Protect Your Most Important Assets

jones-dermatology-kid-skin-careWith warm temperatures and extended daylight hours, most children are anxious to be outside. With the right precautions, children can safely play in the sun. An estimated 80 percent of all sunlight damage occurs before the age of 18, underscoring the importance of beginning protective practices in childhood. In tiny infants the best protection is avoidance of exposure. As a practical matter, children under the age of six months should not be involved in the kind of outdoor activity for which sunscreens are intended. By six months of age, babies are likely to be outdoors for longer periods, and a more aggressive strategy is needed.

I instruct patients to apply sunscreens over all potentially exposed skin,not just specific spots. The higher the SPF number, the better the protection. Use the highest number you can find. Ideally, a thick layer should be applied half an hour before sun exposure, but it is never too late to use sunscreen. New studies show that many sunscreens start to lose some effectiveness after 2 hours. Reapplication is necessary every few hours or after intense activity, sweating or immersion in water.

Beach umbrellas and clothing can give a child additional protection from the sun. Long-sleeved shirts of a tightly woven fabric and broad-brimmed hats should be worn. Fair-skinned individuals can sunburn under some thin clothing.

It is also important to keep your child out of the sun from 10:000 a.m. to 3:00 p.m. and to avoid places with highly reflective surfaces, such as sand and water. Parents must remember that heat and brightness are not indicators of ultraviolet intensity. (It is hotter on August 15 than it is on April 15, but the UV light is equivalent.) In addition, rays are transmitted through clouds, and sunscreen should not be forgotten on cloudy days.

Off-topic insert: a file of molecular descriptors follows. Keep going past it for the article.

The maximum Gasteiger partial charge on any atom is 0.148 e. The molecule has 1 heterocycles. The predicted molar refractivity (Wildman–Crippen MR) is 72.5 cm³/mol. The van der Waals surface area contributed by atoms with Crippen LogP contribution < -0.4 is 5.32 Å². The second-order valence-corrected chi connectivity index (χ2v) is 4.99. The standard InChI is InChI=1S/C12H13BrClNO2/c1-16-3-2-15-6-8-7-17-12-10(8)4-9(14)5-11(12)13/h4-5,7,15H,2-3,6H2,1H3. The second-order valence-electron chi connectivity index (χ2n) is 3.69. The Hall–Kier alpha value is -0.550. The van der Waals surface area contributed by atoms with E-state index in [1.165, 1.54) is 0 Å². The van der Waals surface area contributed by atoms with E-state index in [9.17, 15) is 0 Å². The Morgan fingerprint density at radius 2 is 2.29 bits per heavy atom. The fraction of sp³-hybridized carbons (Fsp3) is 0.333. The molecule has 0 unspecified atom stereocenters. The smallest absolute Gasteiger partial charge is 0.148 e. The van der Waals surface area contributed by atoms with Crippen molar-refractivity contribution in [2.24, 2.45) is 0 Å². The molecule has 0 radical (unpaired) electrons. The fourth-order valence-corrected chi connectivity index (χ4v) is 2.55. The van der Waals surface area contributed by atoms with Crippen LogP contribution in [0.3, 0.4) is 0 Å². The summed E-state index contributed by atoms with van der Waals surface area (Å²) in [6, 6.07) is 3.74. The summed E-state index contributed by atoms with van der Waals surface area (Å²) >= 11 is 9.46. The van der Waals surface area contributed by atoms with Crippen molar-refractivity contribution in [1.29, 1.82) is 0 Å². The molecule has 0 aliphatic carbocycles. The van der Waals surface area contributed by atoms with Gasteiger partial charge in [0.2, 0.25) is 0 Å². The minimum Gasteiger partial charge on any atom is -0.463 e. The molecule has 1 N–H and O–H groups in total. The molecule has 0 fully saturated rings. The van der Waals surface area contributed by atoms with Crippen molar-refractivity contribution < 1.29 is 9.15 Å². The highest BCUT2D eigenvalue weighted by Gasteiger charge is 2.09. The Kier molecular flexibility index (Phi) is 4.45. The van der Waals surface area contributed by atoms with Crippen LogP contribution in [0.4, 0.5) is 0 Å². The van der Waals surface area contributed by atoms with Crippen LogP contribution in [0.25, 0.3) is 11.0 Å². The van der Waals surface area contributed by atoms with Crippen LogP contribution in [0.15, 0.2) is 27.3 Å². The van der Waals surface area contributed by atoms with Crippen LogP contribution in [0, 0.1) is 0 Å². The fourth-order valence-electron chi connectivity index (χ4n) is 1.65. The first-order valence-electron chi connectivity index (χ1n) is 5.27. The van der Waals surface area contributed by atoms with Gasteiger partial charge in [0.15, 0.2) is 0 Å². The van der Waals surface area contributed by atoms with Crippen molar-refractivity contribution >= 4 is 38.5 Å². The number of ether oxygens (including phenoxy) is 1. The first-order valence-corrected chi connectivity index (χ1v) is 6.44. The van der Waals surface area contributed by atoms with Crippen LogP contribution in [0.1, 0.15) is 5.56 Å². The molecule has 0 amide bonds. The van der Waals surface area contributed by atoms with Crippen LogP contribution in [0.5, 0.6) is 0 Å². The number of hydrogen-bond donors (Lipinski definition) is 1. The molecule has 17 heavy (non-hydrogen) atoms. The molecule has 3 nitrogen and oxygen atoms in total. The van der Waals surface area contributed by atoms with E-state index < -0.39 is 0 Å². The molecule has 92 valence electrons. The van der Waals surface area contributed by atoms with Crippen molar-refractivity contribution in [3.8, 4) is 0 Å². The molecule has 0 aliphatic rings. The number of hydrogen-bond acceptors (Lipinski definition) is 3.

The fact that children rarely get skin cancers should not dissuade a parent from having a child examined if there is the slightest cause for suspicion. Parents must be alert to changes in moles and spots on the skin that look unusual or do not heal. Any spot on the skin that changes size, shape, color or bleeds should be brought to the attention of your dermatologist. Similarly, children who have a large number of moles or a family history of melanoma must be checked regularly by a dermatologist as well as by the parents. Several studies show that sunburns may cause normal moles to become precancerous or lead to melanoma. Therefore, children with a family history of melanoma or abnormal moles should be especially careful about overexposure to the sun.

A life free of skin cancer is the goal. Exposure to ultraviolet radiation occurs whenever one is outdoors, and skin damage is not limited to the beach. Therefore, sunscreen should be used not only for such recreational activities as swimming, but also for such outside chores as mowing the lawn. As an educated parent, you can play an important role in improving the health of all children.

John J. Jones, M.D.

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